Lethal heat and humidity combination isn’t futuristic, it’s already here
Unsurvivable heat and humidity conditions are already emerging worldwide decades ahead of expectations. A study published Friday in Science Advances identified thousands of unusual or unprecedented bouts of extreme heat and humidity in all the continents except Antarctica. In the Persian Gulf, the researchers spotted “more than a dozen” incidents in which the temperature and humidity surpassed the theoretical human survivability limit (your sweat can’t evaporate if it’s “too” humid, so your body can’t cool down and then your organs fail). So far, the outbreaks lasted only hours. But they’re increasing in frequency and intensity – and are projected to affect wider areas. The most prone areas are the Indian subcontinent; Saudi Arabia, Qatar and the United Arab Emirates; and parts of the United States as well. Under these conditions: “Even a strong, physically fit person resting in the shade with no clothes and unlimited access to drinking water would die within hours,” the researchers observe.
Why didn’t climatologists spot this before? Because they usually look at average heat and humidity over large areas: this study was based on hourly data from 7,877 individual weather stations. Climatologist Kristina Dahl warns that the conditions may be worse than the study suggests in some cities because weather stations don’t necessarily “notice” hot spots with heat-trapping concrete and pavement. Our margin of safety is disappearing very fast.
Climate change to revive ‘Indian Ocean El Niño’
The rising temperature of the Indian Ocean could revive an ancient weather pattern akin to the El Niño system, which is caused by unusually warm surface water in the Pacific off Peru and Ecuador, and which causes weather anomalies from storms to drought throughout the southern hemisphere. Now scientists show that even minor surface temperature increases in the Indian Ocean – which are happening – could cause a similar pattern within decades (or less: many models seem a tad optimistic timewise). The outcome could be exacerbation of storms, floods and droughts around the Indian Ocean, possibly by 2050. The last time this sort of thing happened there was during the last ice age, 21,000 years ago.
Sea level forecasts rising as warming accelerates
As humankind collectively fails to even consult on, let alone adhere to, emission goals – sea level estimates looking forward are rising. Now a vast international group publishing in Nature Climate and Atmospheric Science has raised its forecast for global mean sea level rise to more than 1 meter (over 3 feet) by 2100 and more than 5 meters (16 feet) by 2300 “if global targets on emissions are not achieved.” Specifically: if we curb global warming at 2 degrees Celsius, which seems increasingly unlikely, the group projects sea level rise by “a mere” 50 centimeters by 2100. At 4.5 degrees, they project rise of 1.3 meters. The team saw the Greenland and Antarctic ice sheets as the greatest sources of uncertainty; it bears adding that average temperatures there are rising faster than anywhere else. Science doesn’t know why. Last December, scientists warned that Greenland is less stable than had been thought and is approaching a tipping point.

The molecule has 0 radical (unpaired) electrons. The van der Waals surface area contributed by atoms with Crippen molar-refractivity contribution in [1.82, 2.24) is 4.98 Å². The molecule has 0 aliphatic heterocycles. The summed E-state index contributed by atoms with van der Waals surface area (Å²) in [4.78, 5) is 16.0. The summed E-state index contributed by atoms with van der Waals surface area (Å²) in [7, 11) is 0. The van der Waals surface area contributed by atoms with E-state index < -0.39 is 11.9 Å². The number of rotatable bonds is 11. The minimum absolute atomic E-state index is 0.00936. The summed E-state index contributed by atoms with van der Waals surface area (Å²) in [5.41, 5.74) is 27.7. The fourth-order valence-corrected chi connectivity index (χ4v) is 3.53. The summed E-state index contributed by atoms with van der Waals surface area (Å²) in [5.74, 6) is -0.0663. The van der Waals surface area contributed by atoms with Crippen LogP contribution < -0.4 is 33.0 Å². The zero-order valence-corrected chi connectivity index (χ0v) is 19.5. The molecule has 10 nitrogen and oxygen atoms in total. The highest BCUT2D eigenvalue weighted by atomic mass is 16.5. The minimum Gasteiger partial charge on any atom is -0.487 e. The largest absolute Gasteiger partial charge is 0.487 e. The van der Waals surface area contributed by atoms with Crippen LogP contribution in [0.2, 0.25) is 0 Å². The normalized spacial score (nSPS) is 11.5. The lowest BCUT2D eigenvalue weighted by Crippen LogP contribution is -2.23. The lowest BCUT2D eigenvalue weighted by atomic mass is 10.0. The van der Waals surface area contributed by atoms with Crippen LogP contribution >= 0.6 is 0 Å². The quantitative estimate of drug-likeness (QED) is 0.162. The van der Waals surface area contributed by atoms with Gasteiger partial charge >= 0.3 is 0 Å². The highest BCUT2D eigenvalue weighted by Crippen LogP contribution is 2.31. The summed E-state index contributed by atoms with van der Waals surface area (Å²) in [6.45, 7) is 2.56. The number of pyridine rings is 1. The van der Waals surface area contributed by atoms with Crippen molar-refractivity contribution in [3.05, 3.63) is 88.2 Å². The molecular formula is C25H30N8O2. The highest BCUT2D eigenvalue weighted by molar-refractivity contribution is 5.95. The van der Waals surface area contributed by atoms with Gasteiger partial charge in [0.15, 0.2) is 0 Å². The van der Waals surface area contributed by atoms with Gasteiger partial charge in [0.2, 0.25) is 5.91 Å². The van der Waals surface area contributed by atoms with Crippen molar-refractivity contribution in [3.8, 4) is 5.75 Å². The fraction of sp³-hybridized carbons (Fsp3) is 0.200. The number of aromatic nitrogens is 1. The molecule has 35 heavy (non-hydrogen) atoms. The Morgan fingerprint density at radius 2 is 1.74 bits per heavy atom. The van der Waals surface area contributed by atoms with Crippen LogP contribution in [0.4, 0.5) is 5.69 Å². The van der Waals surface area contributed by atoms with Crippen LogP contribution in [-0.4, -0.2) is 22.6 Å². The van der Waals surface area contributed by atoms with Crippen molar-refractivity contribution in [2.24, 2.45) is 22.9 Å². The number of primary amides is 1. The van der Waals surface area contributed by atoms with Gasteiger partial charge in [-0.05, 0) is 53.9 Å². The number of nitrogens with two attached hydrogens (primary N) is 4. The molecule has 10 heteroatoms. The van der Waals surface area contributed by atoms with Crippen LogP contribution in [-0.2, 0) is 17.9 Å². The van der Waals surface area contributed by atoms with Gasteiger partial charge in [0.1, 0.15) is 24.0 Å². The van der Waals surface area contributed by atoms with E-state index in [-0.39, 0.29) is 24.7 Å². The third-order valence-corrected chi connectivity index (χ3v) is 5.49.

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Plant a tree, achieve nothing
Some hail large-scale reforestation (“Planting a trillion trees”) as a solution to climate change. Wouldn’t that be lovely if it were true. It could and should be part of the solution, says ecologist Karen Holl, but people can’t just stick baby trees in the ground and drive away in their SUVs hoping it will work. Reforestation has to be PLANNED, Holl explains: For one thing, the trees could deplete the water table; cause other environmental or ecological disruption; and dismay business interests … really. “Planting trees doesn’t ensure they will survive; a review of mangrove forest restoration efforts in Sri Lanka following the 2004 tsunami showed fewer than 10 percent of trees survived in 75 percent of sites,” reports the UC Santa Cruz on Holl’s work. Sure, plant a tree. But you have to do more than that: curb emissions and not cut down other trees.
Heat to beat coronavirus? Or us?
By the way, hear ye hear ye all you who think summer heat will save us from the coronavirus. We remind of a study in February 2019, which found that the higher the ambient temperature, the more enfeebled were the immune responses of mice infected with viruses, including the flu. Sure, it’s mice not men, but there is a reason the hapless rodents are used as models for studies on human health. Seriously, wear your mask wherever you go – even if it’s uncomfortable, and even if the cops aren’t wearing theirs.